As a frequent-user of eBay, List has become an essential part of my buying experience. It felt great to not only build something for myself, but also recieve all the great feedback since its initial launch.
That being said, there were a number of parts about List that had begun to feel a bit stale. Personal projects like these are always a great way to try new things, but when a project lacks the attention it deserves, it can make updates a bit harder to manage as time goes on. I decided to rebuild List from the ground-up, and am excited to share some of the decisions behind-the-scenes:
With absolutely no shade thrown,
create-react-app just wasn't part of my day-to-day. Next.js continues to be a solid foundation for a variety of applications; this website being one of them, and List being a natural fit as well. Even though List currently uses a client-side lookup via
localStorage for data, all of the other built-ins were too good to pass up.
As always, List is hosted on Vercel - which continues to be a great option for my applications.
With axios powering the previous version, it wasn't until I gave SWR a shot that I realized all of what I was missing: built-in cache and request deduplication, TS support, revalidation on focus, seamless polling, and more. I really did have several, "oh, I don't need to think about this", moments throughout; which made me love this library even more.
Although this one did remain consistent from the last version, I took advantage of a zustand feature I somehow overlooked the first time - by enabling their persist middleware to provide even better integration with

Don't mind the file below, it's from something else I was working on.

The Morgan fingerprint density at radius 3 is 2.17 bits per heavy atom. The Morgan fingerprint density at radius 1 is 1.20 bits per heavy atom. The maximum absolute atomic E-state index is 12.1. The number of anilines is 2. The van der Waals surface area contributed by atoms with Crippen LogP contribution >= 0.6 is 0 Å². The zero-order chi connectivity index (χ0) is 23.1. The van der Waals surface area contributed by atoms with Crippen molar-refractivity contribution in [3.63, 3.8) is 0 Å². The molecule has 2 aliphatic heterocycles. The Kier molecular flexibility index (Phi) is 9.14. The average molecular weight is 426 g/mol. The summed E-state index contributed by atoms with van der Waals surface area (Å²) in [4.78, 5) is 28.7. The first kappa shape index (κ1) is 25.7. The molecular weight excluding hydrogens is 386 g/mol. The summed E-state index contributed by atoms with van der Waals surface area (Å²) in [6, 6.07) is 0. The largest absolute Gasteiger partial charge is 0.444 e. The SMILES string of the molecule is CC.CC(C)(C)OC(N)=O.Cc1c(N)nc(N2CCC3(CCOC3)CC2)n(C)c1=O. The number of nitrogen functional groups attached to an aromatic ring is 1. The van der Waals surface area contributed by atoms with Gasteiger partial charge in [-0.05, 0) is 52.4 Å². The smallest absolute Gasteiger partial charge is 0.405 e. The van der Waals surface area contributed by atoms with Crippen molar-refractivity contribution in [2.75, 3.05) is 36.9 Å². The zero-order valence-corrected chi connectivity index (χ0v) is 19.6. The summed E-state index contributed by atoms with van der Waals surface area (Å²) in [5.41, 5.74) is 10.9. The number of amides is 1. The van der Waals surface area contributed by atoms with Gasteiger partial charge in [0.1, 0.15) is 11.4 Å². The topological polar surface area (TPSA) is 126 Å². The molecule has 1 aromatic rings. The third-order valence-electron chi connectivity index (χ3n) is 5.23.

localStorage than what I was doing manually before.
I've written a bit about why I've really enjoyed using Tailwind in my revamp post, and rebuilding List provided another opportunity to let it shine. List now has dark mode, an even smaller bundle-size, and smart-components that allow me to handle any variation I need.
While the other items in the list were "technically" perfectly-fine as-is, the catalyst to this project was a notification from eBay that they were deprecating an API I depended on for this project. Luckily, @hendt/ebay-api is a fantastic, TS-ready solution that made authorizing and fetching data, a breeze.
There's been features I initially added into List, that later felt more appopriate to live on their own. One of them was analyzing sold data - which later become Sold.
In this version, I decided to focus on making the search experience even more powerful, by introducing Collections - which is the ability to group searches under a common-theme. For my usecase, separating out Football, Basketball, and Dragon Ball Z listings was previously a bit messy. Now, I can separate out these searches more easily.
Doing this rebuild has spurred a ton of additional ideas I have for List; including authentication for persistence across devices and additional search filters. Excited to hear everyone's feedback!